Causes and evolutionary significance of genetic convergence

Department of Ecology and Evolutionary Biology, Brown University, Providence, RI 02906, USA.
Trends in Genetics (Impact Factor: 11.6). 09/2010; 26(9):400-5. DOI: 10.1016/j.tig.2010.06.005
Source: PubMed

ABSTRACT Convergent phenotypes provide extremely valuable systems for studying the genetics of new adaptations. Accumulating studies on this topic have reported surprising cases of convergent evolution at the molecular level, ranging from gene families being recurrently recruited to identical amino acid replacements in distant lineages. Together, these different examples of genetic convergence suggest that molecular evolution is in some cases strongly constrained by a combination of limited genetic material suitable for new functions and a restricted number of substitutions that can confer specific enzymatic properties. We discuss approaches for gaining further insights into the causes of genetic convergence and their potential contribution to our understanding of how the genetic background determines the evolvability of complex organismal traits.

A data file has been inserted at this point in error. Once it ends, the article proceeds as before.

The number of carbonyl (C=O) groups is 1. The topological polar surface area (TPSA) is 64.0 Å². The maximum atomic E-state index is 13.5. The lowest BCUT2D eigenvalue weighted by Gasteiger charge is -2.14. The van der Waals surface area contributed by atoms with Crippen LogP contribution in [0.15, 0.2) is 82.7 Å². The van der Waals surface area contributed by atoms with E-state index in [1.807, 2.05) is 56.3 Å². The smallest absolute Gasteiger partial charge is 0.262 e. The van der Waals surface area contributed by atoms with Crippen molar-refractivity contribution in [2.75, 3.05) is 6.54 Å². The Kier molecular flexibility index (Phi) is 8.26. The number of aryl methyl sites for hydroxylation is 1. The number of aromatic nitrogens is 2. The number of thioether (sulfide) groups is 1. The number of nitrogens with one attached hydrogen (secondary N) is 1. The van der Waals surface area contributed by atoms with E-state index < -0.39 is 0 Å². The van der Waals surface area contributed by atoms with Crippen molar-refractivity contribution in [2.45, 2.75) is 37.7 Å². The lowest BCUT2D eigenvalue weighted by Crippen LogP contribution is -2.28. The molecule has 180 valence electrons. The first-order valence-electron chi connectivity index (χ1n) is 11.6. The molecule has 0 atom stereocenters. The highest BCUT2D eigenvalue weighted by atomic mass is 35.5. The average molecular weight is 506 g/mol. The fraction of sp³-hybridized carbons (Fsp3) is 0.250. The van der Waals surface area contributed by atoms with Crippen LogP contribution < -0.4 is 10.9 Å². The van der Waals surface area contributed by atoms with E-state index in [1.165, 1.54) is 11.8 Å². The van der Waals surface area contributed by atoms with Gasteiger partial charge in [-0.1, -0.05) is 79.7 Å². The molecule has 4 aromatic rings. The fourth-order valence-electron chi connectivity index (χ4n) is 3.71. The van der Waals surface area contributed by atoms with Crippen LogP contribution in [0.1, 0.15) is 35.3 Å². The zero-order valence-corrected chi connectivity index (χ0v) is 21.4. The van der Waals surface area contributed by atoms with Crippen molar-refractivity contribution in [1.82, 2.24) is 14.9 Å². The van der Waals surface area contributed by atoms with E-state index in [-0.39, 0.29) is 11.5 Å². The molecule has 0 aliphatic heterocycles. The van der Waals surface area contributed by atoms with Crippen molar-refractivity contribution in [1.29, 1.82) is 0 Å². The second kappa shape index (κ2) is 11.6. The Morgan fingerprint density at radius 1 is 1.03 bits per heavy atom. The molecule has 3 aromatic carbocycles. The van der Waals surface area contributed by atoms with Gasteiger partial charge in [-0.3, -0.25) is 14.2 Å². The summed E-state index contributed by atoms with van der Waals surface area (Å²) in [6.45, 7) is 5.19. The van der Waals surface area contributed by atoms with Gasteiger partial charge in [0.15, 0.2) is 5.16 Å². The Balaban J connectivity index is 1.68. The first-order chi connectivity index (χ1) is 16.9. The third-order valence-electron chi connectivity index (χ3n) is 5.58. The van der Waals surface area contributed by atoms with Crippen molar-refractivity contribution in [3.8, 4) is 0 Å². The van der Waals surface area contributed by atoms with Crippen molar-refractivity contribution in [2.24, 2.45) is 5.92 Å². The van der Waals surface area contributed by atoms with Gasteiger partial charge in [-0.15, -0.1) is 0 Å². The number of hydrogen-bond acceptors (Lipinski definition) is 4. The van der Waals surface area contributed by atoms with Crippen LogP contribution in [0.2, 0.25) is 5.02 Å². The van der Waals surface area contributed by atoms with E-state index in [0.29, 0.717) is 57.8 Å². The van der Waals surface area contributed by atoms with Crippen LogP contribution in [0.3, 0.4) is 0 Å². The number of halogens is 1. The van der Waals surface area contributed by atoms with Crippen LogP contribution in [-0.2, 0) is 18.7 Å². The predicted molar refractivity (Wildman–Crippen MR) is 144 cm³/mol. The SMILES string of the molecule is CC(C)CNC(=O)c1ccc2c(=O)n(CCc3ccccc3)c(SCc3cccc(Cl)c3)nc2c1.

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Available from: Guillaume Besnard, Jul 07, 2015
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